Best of the Hardiest

Have you ever had to choose between several attractive cultivars of one plant, and wished you knew which one was the hardiest? Me, too. That’s why I’ve created this page. Every time I find out about the hardiest cultivar or species of a plant, I’ll put the information here. I expect lots of help from the reading public here! You don’t have to have grown it yourself if you can cite your source of information. (This was originally called Name That Plant!)

Botanical Name Common Name Hardy to zone Source/Comments
Arisaema amurense subsp robustum, green form none–it’s an Asian relative of Jack-in-the-Pulpit 3 Original source out of business. However, while it makes it through the winter in my garden, it emerges too early and I have to protect it from early frosts.
Caryopteris X clandonensis ‘Arthur Simmonds’ 5 Forestfarm
Cotinus coggyria ‘Nordine Red’ ‘Nordine Red’ purple-leaved smokebush 5 “I have planted Cotinus in several locations and
have planted both Purple Smoke Bush varieties. I have found that
all may die back to ground in harsh winters and ‘Nordine’ is weaker
than the standard form. The nice thing about the dieback is that
new growth always has more brilliant leaf color. There probably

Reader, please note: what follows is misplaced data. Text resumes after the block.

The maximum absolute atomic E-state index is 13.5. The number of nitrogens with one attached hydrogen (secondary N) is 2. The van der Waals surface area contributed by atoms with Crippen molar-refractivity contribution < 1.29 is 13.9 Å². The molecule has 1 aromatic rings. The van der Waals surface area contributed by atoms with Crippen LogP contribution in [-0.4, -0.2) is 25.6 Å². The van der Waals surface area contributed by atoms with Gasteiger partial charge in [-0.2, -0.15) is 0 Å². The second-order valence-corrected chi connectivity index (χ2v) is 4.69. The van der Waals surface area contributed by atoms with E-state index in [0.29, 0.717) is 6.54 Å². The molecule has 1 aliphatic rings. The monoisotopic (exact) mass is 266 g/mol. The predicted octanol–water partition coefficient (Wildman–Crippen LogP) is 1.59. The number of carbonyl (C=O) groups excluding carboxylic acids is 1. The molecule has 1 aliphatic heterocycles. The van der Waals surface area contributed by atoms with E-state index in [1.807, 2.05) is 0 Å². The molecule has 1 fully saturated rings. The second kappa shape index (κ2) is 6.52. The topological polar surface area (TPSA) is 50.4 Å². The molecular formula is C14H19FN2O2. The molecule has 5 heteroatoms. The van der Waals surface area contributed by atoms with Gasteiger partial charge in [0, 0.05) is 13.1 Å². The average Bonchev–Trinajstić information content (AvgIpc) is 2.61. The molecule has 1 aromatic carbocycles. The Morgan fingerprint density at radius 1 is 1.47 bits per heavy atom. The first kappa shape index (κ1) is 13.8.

won’t be any flowers but I grow it for the foliage anyway. By the
way, we have one huge Cotinus in Oneonta in the yard of the public
library (not purple) that looks like a spot of fog in the lawn when
it is in full bloom. Spectacular.”–Penny K.

See also my experience here.
I can’t seem to find my notes that indicate what gave me the notion
that it was hardier than the others (maybe Dirr?), but several sources
on the internet echo this idea.–Kathy

Clematis ‘Prairie Traveller’s Joy’ 1 “I have been growing this ironclad hardy huge (15′
tall ) white clematis in Edmonton, Alberta for years now. The late
summer blooms are the size of a quarter, and have a lovely light almondy
scent. …You can also easily take shoots from the bottom for new
plants.”–Pamela M.

Source: Rundle
Wood Gardens